Big ideas: the future of engineering in schools

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The Big Ideas: the future of engineering in schools report, supported by the Royal Academy of Engineering, reflects the views of leading engineering education experts and key stakeholders such as employers, parents and students. It proposes that students should be explicitly taught about engineering and the manufactured world as part of existing lessons from primary level upwards.  The report also calls for maintaining a broad curriculum for all until the age of 18 and that we should broaden routes into engineering by promoting flexible entry requirements for engineering degree courses. 

The report makes seven key recommendations that will be the foundation for meeting these longer-term goals including the need for a unified voice from engineering institutions on issues such as a broader curriculum, the need for Government to support teachers in gaining a greater understanding of engineering careers and for Government to ensure that high quality technical training routes will be included in performance measures for colleges and schools.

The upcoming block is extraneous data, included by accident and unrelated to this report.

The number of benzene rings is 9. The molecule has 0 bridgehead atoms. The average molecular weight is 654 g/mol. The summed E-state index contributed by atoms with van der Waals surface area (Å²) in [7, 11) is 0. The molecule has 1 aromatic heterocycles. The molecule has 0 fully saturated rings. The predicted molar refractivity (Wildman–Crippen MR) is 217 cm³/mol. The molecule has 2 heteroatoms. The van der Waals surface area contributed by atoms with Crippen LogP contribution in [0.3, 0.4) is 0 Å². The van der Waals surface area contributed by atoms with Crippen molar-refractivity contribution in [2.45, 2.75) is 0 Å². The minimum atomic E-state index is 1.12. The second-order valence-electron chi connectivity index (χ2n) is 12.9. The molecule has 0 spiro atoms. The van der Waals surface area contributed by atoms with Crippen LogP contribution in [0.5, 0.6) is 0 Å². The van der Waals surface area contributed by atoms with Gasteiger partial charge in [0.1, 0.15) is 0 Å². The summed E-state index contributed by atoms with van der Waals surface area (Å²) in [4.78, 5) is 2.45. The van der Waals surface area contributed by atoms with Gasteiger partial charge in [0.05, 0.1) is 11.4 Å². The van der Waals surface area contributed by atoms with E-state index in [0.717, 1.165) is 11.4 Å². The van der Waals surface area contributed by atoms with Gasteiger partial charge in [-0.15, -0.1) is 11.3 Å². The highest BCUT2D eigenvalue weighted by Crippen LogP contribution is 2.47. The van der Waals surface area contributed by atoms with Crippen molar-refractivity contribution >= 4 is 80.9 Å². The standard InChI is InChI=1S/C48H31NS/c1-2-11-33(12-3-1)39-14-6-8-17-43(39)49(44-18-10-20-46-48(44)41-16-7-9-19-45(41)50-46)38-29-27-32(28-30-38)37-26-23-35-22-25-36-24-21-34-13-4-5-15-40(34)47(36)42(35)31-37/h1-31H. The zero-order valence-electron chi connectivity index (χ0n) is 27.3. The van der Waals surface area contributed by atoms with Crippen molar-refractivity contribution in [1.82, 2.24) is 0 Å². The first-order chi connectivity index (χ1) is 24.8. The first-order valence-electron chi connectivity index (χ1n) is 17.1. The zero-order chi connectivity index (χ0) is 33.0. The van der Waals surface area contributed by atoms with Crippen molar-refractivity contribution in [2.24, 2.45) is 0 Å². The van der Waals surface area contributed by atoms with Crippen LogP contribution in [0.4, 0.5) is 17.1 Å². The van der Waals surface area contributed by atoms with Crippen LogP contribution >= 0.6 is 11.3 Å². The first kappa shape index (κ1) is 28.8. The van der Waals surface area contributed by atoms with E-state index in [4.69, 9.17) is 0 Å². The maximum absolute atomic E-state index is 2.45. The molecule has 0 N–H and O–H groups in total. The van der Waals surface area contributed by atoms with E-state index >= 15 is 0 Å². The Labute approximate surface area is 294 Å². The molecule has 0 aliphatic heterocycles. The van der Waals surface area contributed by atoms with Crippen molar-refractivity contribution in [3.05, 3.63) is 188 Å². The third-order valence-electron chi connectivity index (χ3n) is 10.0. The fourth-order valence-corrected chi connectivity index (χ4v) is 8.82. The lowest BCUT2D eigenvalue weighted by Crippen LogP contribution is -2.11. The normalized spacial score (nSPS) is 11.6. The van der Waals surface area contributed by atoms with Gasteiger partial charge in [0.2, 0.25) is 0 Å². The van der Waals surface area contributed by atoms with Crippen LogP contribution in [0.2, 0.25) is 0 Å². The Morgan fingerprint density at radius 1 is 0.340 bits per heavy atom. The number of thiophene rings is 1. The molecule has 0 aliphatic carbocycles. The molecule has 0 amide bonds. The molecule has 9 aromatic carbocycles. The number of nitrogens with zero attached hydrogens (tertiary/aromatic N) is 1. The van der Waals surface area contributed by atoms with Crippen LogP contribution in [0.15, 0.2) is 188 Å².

The findings of the Big Ideas: the future of engineering in schools report are based on the Big Ideas project conceived by the Institution of Mechanical Engineers and developed with support from the Royal Academy of Engineering. Through a combination of provocative ‘think pieces’ from leading educators, a study of stakeholder attitudes and an international interdisciplinary workshop, the project identified a series of strategic options that, collectively, represent a compelling vision for the future of engineering education in UK schools.

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